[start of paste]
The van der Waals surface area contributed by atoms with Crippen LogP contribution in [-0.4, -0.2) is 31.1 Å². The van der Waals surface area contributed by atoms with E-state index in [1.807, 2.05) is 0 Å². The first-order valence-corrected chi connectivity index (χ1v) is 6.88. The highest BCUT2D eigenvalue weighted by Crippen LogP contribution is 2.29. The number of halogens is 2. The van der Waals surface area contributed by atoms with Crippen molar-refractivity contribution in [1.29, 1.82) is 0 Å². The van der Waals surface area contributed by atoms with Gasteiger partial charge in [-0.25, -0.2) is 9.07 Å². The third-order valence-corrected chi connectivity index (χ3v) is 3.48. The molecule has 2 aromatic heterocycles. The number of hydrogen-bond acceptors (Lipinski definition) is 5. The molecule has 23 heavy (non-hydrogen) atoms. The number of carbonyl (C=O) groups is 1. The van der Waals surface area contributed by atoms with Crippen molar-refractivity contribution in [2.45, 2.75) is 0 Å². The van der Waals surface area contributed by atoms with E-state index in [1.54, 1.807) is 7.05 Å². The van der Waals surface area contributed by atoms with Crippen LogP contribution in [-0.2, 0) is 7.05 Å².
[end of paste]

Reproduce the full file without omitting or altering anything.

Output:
The van der Waals surface area contributed by atoms with Crippen LogP contribution in [-0.4, -0.2) is 31.1 Å². The van der Waals surface area contributed by atoms with E-state index in [1.807, 2.05) is 0 Å². The first-order valence-corrected chi connectivity index (χ1v) is 6.88. The highest BCUT2D eigenvalue weighted by Crippen LogP contribution is 2.29. The number of halogens is 2. The van der Waals surface area contributed by atoms with Crippen molar-refractivity contribution in [1.29, 1.82) is 0 Å². The van der Waals surface area contributed by atoms with Gasteiger partial charge in [-0.25, -0.2) is 9.07 Å². The third-order valence-corrected chi connectivity index (χ3v) is 3.48. The molecule has 2 aromatic heterocycles. The number of hydrogen-bond acceptors (Lipinski definition) is 5. The molecule has 23 heavy (non-hydrogen) atoms. The number of carbonyl (C=O) groups is 1. The van der Waals surface area contributed by atoms with Crippen molar-refractivity contribution in [2.45, 2.75) is 0 Å². The van der Waals surface area contributed by atoms with E-state index in [1.54, 1.807) is 7.05 Å². The van der Waals surface area contributed by atoms with Crippen LogP contribution in [-0.2, 0) is 7.05 Å².